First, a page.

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The Importance of Smoke Detectors

Smoke detector on ceiling

Smoke Detectors have saved thousands of lives and, though often ignored, are the most important appliance in your home. For this reason, modern building standards require smoke detectors throughout the home, and in Georgia residences, smoke detectors are required in every bedroom, hallway, garage, and basement.

Reduce Fire Risk in Your Home with Smoke Detectors

What happens when there is a fire in your home? Statistically you will be at home when fire breaks out and most likely asleep.

The fire will start with a common household activity (cooking, heating, lighting, etc.). A single flame, such as a candle, can turn into a full-fledged fire in 30-60 seconds. Temperatures in rooms adjacent to the fire will rise to hundreds of degrees before bursting into flames themselves. In five minutes, or less, one-half of your home is engulfed in flames.

The fire rapidly replaces oxygen in the house with carbon monoxide and causes you to become drowsy and disorientated. Pitch black burning smoke, the leading cause of fire-related injuries, quickly fills the house, spreading faster than the fire itself. Breathing this smoke instantly damages your lungs. Your obvious instinct is to escape but visibility is low.

At this point, many fire victims become lost in their own homes. Unable to see or think straight, they die within steps of an exit. Depending on where the fire starts and the rate at which the fire spreads, you’ll have 60-120 seconds to get yourself, children and pets out of the house.

Thankfully, for most readers this is only a hypothetical scenario, for thousands of others it’s an unfortunate reality. More than 2,000 people die in house fires throughout the United States each year according to the U.S. Fire Administration and the majority of these happen in homes without smoke detection. The reason is, without smoke detectors to warn about a fire, there is little or no time to escape.

Safety Features of Smoke Detectors

The most important safety feature of modern smoke detectors is their ability to link to each other. Linked smoked detectors all sound together when one smoke detector senses smoke. This means a fire down in the basement or out in the garage will sound the smoke alarms in all of the bedrooms upstairs or on the other side of the house. Many homes were built before this method became standard and have only stand-alone battery-powered smoke detectors if any at all. Unfortunately, a smoke detector is only effective if someone hears it. A smoke detector sounding in the basement doesn’t do any good for a person sleeping on the second floor.

In 2007, a deadly John’s Creek fire took the lives of a Fulton County firefighter and a homeowner. News outlets report that the fire may have started from candles on the back porch and then spread to the rest of the house. The homeowners woke after hearing their dog barking but only one homeowner was able to escape in the thick smoke. Their house was built before modern smoke detector standards were put in place and no mention was made of working smoke detectors or their locations.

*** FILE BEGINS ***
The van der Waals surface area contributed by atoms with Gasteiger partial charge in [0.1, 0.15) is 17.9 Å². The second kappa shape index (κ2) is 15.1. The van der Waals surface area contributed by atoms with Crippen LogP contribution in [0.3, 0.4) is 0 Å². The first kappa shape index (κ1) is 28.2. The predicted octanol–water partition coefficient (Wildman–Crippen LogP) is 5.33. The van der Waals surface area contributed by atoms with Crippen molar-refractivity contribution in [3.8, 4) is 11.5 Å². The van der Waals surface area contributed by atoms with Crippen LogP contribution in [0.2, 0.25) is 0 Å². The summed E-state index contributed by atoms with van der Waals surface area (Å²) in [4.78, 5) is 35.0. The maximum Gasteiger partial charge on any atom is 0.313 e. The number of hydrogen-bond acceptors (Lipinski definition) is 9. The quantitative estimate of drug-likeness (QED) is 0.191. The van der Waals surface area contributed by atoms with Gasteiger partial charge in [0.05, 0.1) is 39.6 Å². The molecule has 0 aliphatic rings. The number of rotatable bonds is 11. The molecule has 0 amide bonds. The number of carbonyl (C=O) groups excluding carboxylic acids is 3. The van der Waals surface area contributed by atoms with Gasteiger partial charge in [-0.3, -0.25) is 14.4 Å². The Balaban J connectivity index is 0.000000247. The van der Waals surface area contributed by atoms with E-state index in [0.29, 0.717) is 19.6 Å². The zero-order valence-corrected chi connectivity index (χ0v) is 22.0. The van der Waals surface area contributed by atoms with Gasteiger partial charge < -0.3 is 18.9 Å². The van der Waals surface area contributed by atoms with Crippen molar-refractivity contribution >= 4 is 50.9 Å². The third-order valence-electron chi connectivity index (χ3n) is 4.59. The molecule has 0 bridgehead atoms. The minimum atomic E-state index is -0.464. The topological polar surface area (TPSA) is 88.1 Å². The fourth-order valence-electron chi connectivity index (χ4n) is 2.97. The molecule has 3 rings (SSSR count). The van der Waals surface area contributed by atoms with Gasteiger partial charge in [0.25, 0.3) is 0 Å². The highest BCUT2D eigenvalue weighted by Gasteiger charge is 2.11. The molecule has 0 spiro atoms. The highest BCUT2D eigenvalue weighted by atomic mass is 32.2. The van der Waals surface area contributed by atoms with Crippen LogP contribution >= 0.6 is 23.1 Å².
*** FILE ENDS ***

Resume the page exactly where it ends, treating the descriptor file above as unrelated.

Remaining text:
A National Fire Protection Agency study found that the death rate of reported fires is twice as high in homes without working smoke detectors than in those with working smoke detectors and the installation of working smoke detectors in every home would save more than 800 lives each year. While almost 100 percent of homeowners report that they have at least one smoke detector, fewer than 70 percent actually do. Battery operated smoke detectors account for most of the non-working smoke detectors these homeowners are relying on to save their lives in the event of a fire.

Checking Your Smoke Detector Systems

Every homeowner should take a few minutes each year to check their smoke detector systems.

You should have a smoke detector in the following rooms and areas in your home

  • Hallways
  • Bedrooms
  • Basement
  • Garage
  • Mechanical Room
  • Bonus Rooms or Attic Rooms

Are they functional?

  • Press the “test” button. The alarm should sound immediately.
  • Check the battery back-up. Smoke detectors should be hardwired into your electrical system and also have a battery back-up function.
  • Are they less than ten years old? Most manufacturers recommend replacing any smoke detector that is more than ten years old.

Are your smoke detectors linked?

  • Press the “test” button and listen for which other smoke detectors sound.
  • Can you hear every smoke detector from everywhere in the house?
  • A smoke detector is not effective if you cannot hear it or if it does not activate during a fire.

Given these facts, test your smoke detectors. Check the batteries and use the test button. Make sure you have a smoke detector in every bedroom, hallway, garage and mechanical room.

When you test your smoke detectors, all of the smoke detectors in your home should sound off together. If they do not, your smoke detectors are not looped and your home is lacking protection.

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